Thank you, Rurangwa. I don't want to read "Genocide". But as you lived it, I must read it.

Caroline Storm | 14 May 2010  

Thank you for bringing this powerful book to light. This story reminds me of Psalm 88, the darkest of the psalms of lament, where the only hope lies in a God who listens to the anguished cries of those who have been abandoned by everyone else. In having the courage to relive the trauma, in order to communicate his story to the world, Rurangwa invites us to connect with the deep sorrow that is evil, in the hope of finding the endless love that is God. May he find joy once more in the love and care of friends old and new.

Lauren Mosso | 14 May 2010  

Rurangwa I wish to hug you for your courage to tell your story. It is so important for we who live in our own secure and insulated world.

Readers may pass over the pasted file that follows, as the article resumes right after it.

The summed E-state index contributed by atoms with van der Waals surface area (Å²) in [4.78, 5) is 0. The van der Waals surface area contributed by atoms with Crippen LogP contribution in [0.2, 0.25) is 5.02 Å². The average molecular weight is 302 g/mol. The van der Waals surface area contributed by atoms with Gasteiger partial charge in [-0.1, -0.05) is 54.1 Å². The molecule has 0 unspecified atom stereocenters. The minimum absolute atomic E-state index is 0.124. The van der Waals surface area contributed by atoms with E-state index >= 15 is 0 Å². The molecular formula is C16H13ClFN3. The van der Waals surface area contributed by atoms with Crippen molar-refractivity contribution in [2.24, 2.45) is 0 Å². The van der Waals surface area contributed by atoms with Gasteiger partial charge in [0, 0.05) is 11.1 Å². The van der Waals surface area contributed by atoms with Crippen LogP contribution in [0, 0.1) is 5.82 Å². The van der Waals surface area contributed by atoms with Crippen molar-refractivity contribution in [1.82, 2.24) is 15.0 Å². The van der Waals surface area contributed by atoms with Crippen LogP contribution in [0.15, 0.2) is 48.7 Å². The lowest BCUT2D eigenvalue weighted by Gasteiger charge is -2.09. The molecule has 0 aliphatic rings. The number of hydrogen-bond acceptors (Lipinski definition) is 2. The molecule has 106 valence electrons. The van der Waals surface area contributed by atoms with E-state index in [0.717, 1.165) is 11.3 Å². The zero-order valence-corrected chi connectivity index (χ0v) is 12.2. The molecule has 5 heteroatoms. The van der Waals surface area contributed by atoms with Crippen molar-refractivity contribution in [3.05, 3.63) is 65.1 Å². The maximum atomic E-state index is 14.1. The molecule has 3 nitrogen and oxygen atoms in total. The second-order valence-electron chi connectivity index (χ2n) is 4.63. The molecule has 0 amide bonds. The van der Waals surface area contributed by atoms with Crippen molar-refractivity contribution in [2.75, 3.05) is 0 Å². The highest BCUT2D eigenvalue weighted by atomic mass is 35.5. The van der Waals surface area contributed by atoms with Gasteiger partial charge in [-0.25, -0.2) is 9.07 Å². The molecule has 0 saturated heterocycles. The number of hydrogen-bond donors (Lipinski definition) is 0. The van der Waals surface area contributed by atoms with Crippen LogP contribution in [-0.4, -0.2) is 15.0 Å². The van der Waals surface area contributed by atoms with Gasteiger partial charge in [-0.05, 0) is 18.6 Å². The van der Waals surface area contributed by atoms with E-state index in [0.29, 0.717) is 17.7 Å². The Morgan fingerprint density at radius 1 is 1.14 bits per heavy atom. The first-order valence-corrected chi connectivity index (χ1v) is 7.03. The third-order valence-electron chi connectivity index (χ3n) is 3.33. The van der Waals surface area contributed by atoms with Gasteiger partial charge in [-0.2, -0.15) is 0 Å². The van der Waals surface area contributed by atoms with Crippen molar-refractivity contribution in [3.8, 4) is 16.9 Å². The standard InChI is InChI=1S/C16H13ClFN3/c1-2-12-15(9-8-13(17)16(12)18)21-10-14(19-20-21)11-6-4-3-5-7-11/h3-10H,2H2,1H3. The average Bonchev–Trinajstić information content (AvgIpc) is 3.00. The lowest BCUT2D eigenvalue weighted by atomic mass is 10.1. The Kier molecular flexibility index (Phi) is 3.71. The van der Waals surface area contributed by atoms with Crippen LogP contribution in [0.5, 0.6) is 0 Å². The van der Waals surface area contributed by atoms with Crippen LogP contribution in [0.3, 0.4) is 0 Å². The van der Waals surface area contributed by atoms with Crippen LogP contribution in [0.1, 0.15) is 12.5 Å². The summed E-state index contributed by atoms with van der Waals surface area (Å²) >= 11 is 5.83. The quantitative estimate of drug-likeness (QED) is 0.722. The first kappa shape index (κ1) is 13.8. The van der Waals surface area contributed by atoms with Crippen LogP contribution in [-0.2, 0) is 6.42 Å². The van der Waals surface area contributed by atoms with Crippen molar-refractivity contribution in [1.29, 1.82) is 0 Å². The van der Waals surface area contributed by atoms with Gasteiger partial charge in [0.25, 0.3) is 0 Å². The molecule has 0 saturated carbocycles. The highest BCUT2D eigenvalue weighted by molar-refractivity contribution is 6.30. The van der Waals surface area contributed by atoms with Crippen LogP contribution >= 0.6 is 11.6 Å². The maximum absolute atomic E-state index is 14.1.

I'm not sure if you have visited Rwanda lately, because I have seen there a growing awareness of how complex and sensitive is the matter of forgiveness. 'Don't forgive too soon' is an important message for Rwandan urvivors.Gacaca, the grass roots justice process, has opened many wounds again and re-focussed the grief. But people have been trained to sit with the grieving ones and gently support them. Over 1000 young adults have been doing this under the auspices of the youth arm of the Catholic commission for Justice and Peace. It is an important statement to survivors that they do not always need to suffer on their own.
I'm glad that you have Luc.

I will consider your story carefully and seek to use it to educate young Australians about what human suffering can look like - and what you demonstrate, in your life, of resilience in the face of great horror.

John Steward | 14 May 2010